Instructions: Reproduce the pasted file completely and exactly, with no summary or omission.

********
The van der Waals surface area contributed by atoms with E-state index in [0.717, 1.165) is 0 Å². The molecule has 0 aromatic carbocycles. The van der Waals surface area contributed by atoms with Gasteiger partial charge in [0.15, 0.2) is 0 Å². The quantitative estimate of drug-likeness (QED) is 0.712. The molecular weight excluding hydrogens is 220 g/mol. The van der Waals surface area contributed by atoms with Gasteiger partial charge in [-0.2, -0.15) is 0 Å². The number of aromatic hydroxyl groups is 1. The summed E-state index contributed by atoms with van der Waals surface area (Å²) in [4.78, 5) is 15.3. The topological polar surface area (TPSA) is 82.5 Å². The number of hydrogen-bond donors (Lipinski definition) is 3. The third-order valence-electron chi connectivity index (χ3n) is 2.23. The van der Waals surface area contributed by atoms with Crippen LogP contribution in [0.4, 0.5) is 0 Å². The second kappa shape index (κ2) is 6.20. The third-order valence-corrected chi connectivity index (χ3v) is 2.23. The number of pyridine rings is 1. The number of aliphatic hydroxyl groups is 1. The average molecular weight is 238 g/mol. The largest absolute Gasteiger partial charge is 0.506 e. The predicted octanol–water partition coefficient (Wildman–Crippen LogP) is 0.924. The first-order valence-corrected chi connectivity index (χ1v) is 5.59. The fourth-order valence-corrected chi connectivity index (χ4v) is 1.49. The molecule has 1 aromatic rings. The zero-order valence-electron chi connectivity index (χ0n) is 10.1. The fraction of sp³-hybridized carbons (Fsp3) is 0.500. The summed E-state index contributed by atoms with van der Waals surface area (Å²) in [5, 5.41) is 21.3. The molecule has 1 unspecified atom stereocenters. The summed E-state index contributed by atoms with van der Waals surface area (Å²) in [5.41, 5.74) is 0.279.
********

The van der Waals surface area contributed by atoms with E-state index in [0.717, 1.165) is 0 Å². The molecule has 0 aromatic carbocycles. The van der Waals surface area contributed by atoms with Gasteiger partial charge in [0.15, 0.2) is 0 Å². The quantitative estimate of drug-likeness (QED) is 0.712. The molecular weight excluding hydrogens is 220 g/mol. The van der Waals surface area contributed by atoms with Gasteiger partial charge in [-0.2, -0.15) is 0 Å². The number of aromatic hydroxyl groups is 1. The summed E-state index contributed by atoms with van der Waals surface area (Å²) in [4.78, 5) is 15.3. The topological polar surface area (TPSA) is 82.5 Å². The number of hydrogen-bond donors (Lipinski definition) is 3. The third-order valence-electron chi connectivity index (χ3n) is 2.23. The van der Waals surface area contributed by atoms with Crippen LogP contribution in [0.4, 0.5) is 0 Å². The second kappa shape index (κ2) is 6.20. The third-order valence-corrected chi connectivity index (χ3v) is 2.23. The number of pyridine rings is 1. The number of aliphatic hydroxyl groups is 1. The average molecular weight is 238 g/mol. The largest absolute Gasteiger partial charge is 0.506 e. The predicted octanol–water partition coefficient (Wildman–Crippen LogP) is 0.924. The first-order valence-corrected chi connectivity index (χ1v) is 5.59. The fourth-order valence-corrected chi connectivity index (χ4v) is 1.49. The molecule has 1 aromatic rings. The zero-order valence-electron chi connectivity index (χ0n) is 10.1. The fraction of sp³-hybridized carbons (Fsp3) is 0.500. The summed E-state index contributed by atoms with van der Waals surface area (Å²) in [5, 5.41) is 21.3. The molecule has 1 unspecified atom stereocenters. The summed E-state index contributed by atoms with van der Waals surface area (Å²) in [5.41, 5.74) is 0.279.